Be cautious

Privatisation can do more harm than good

By Suhas Paranjape, K J Joy
Published: Sunday 28 June 2015

Be cautious

public services, like water supplies, have collapsed in India under a double burden: the rich do not want pay for them and a corrupt bureaucracy ensures supplies hardly reach the poor. So, is privatisation a way out?

Before answering this question, we need to distinguish between water rights and its management being transferred from the state to collective entities of users or communities, or to profit-seeking enterprises. This distinction is often very conveniently ignored by most proponents of privatisation. We argue that while user/community control of water resources should be encouraged, the government should be very careful when privatising water supplies -- this measure has to be resorted only as a necessary evil.

As a way out we propose a two-tier tariff system which first assures that basic needs of all are met and then leaves demand over this to market mechanisms. There are two caveats to this: firstly, volumetric supply and metering is imperative; secondly, exposing water supplies to market mechanisms should not cause long-term damage to the well spring of life that water is -- in terms of both quantity and quality. A proper regulatory mechanism can ensure this. However, the model that has been proposed for water supplies in India seems to be based on the pattern of electricity. It ignores the fundamental fact that electricity is a centrally-supplied utility while water is a natural resource with widely dispersed and differential availabilities and uses.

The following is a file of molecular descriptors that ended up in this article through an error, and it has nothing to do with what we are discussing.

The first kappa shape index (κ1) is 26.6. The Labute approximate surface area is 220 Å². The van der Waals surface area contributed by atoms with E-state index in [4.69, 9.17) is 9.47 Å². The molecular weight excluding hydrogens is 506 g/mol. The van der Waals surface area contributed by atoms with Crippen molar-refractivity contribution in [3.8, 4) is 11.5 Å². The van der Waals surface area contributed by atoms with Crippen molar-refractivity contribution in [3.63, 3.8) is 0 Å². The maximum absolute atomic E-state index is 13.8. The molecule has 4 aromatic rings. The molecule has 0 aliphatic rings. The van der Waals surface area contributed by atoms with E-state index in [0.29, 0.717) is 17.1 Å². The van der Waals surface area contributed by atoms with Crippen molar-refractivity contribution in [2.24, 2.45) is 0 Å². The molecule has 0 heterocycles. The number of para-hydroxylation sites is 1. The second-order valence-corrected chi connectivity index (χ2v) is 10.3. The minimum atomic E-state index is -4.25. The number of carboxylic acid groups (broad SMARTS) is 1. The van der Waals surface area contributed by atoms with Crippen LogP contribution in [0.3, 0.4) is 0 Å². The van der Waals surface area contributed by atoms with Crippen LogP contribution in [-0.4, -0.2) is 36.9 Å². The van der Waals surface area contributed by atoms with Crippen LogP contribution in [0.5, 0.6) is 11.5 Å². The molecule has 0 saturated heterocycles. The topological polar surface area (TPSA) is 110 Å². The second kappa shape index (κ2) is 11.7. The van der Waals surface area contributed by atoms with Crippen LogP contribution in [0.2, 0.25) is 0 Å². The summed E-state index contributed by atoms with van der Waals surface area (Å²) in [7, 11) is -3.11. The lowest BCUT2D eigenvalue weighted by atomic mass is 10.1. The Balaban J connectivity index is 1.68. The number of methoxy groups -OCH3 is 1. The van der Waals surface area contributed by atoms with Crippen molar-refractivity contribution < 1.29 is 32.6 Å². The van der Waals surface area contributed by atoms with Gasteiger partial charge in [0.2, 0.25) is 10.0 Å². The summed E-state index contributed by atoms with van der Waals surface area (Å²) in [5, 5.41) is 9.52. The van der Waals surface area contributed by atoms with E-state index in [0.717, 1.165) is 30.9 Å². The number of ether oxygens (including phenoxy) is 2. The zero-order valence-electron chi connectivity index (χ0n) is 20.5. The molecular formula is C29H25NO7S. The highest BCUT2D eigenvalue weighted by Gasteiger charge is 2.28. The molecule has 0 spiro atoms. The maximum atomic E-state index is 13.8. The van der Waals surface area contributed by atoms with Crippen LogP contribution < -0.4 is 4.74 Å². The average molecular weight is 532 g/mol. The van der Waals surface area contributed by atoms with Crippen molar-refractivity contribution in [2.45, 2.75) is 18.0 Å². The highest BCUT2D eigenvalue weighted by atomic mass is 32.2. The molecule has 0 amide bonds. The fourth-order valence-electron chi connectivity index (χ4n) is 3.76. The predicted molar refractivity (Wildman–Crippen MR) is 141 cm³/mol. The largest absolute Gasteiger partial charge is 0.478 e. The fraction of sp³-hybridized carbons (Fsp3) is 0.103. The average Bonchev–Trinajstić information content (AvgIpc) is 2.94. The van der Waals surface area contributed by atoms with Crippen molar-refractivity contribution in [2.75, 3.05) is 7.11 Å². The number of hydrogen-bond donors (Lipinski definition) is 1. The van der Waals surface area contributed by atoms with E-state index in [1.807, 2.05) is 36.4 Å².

Therefore, regulatory mechanisms for water utilities must provide adequate space to the concerns of different kinds of users and also address issues of sharing surpluses and shortages across time and space. It should rely on a transparent process of informed negotiation and dialogue. This process should work in a bottom-up manner. The imposition of a centralised regulatory body on the lines of electricity regulatory commissions -- and that too without a wider consensual process -- would do much more harm than good. Privatisation must proceed very cautiously.

K J Joy and Suhas Paranjape are with the Society For Promotion of Participatory Eco-system Management, a Pune-based non-governmental organisation

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